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Author Topic: Automotive relays diodes shorting?  (Read 997 times)
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 I bought some 12 volt 30 amp Automotive relay for controlling large 12 volt loads.
Here is the circuit setup along with the relays information. The issue now is that sometime (about 40% of the time) the relay seems to short out because the voltage across the coil drops to 4 volts. The resistors do protect from a full short (I tested it without the resistors the short was about 3.5 amps) I checked about 15 times for a wire shorting and can't find anything. My only guess is that the diode is shorting or breaking down. It is the correct polarity since the relay does function normally sometimes. I added the diode to prevent flyback from the relay could the diode be to small? I am using a

032
1n5399G



---------relay information------------------
Coil voltage: 12 volts
Pull-in voltage 6 volts
coil resistance 66 ohms
nominal current 160mA
drop-out voltage 3.6 volts


Thank you, your help is appreciated. 



* relay.png (4.02 KB, 500x300 - viewed 45 times.)
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What's the point of the resistors in series with the coil?
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The coil it's self was using too much current and was heating up. I had another topic on this forum about the voltage of the relay 
http://forum.arduino.cc/index.php/topic,174285.0.html   
The relay does work best with the resistors.
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a 12 volt coil overheats on 12 volts? Somethings gone dicky here. I see your not sure about it being a 12 volt relay. I'd recommend using 9v instead. Anything above the pull-in voltage should work.
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The resistors are not the problem. I believe the diode is somehow shorting is this possible?
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There are only two reasons a diode could fail for
1) exceeding PIV
2) exceeding max forward current

It's a 1000 volt diode, so Cause No. 1 is out.
It's a 1.5 amp diode, so Cause No. 2 seems "remote".

I believe the diode is somehow shorting is this possible?

Have you removed the diode, tested it, and found signs of failure?
[You cannot test it in circuit.]
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The resistors are not the problem. I believe the diode is somehow shorting is this possible?
Since you already know the answer, why ask here?
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The diode is soldered in I can desolder it and will try that. I didn't know if diodes could short for any reason
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I would have put that 33 Ohm resistor in the 12 volt line, certainly in a car setup where every metal part is also part of the circuit.

If you're going to remove the diode, have a look to see if you've still got your short with it removed besides testing the diode.
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Did you connect the grounds ?
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One thought is that you've heat-damaged the diodes soldering them (they are much more sensitive to overheating
than many devices as the die is mounted directly on the thick copper wire.  Solder with a hot iron quickly, don't cut the leads too short either.

The only other thought is that those high voltage rectifier diodes might be pretty slow to switch - use a schottky diode instead?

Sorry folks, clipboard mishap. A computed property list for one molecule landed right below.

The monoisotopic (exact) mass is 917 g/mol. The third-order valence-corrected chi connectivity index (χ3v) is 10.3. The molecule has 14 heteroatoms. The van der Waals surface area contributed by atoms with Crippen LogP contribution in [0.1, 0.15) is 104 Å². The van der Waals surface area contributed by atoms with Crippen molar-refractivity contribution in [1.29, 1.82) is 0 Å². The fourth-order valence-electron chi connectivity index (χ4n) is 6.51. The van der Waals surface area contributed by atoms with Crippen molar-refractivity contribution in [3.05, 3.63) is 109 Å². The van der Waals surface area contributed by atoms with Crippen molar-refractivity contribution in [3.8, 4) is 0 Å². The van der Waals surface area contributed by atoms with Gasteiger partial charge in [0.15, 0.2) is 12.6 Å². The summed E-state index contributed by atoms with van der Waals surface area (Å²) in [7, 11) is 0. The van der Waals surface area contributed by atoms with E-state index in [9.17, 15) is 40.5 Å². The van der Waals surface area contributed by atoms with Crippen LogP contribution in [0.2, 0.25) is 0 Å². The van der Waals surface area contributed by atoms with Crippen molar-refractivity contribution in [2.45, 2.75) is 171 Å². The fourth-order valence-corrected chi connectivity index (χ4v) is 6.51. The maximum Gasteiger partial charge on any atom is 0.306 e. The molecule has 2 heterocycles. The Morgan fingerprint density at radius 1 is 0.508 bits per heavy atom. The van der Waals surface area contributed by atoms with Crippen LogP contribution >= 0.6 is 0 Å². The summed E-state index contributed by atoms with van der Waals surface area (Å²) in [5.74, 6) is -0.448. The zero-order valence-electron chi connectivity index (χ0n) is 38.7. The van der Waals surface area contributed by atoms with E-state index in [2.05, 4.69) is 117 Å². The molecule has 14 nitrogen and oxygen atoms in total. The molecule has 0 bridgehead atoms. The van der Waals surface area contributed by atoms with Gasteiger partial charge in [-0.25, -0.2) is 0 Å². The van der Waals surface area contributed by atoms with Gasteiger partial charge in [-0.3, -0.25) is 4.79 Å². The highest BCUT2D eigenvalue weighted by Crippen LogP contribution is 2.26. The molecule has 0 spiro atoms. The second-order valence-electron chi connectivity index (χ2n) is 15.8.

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Hi, hand drawn circuit does show a diode and if it is fitted across the coil in that orientation good.
However once you have soldered the diode the relay coil can only be powered up in one configuration only.
Positive supply MUST only be connected to the coil terminal with the CATHODE of the diode connected to it.
Negative or ground to the coil terminal with the ANODE of the diode connected to it.

The CATHODE is the end of the component with the WHITE band around it.

If its fitted the wrong way around the current will go through the diode and not the coil, if your 12V supply is big enough it would cook the diode, ie let the smoke out, the diode may eventually go from short to open and you relay work again.

Your power supply, what is it? Battery, Proper power supply or just a transformer and rectifier?


Tom
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The power supply is a 12 volt lead acid battery.
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A 3watt 60 ohm resistor or 3 100ohm resistors should do the job.


But!!!!


Dump the resistors and use a transistor to switch the relay on.
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I just ran a test with the relay. I just connect it directly to a small lead acid battery (1.2 amp an hour) with out a diode. it turns on fine but I also had my multimeter on range 1000 volts DC on the 12 coil terminals of the relay. When ever the relay first turns on it goes over the multimeter 1000 volt range. I added a diode it and it does the same thing the relay has no flyback voltage but the diode shorts out about half of the time. The diode polarity is correct. I am also not using resistors as in my first design.
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Any high-voltage event would result from the coil's being de-energised (turning off), the then collapsing magnetic field's resulting a counter-emf, but not from its being energised.

...but the diode shorts out about half of the time.

So, you have removed the diode and, using the diode test function on your multimeter, confirmed that it is "shorted", or what?  Please explain.

> > > If you don't know how to test a diode then ask.  A picture of your multimeter could be helpful in providing an answer.
« Last Edit: July 21, 2013, 11:07:09 am by Runaway Pancake » Logged

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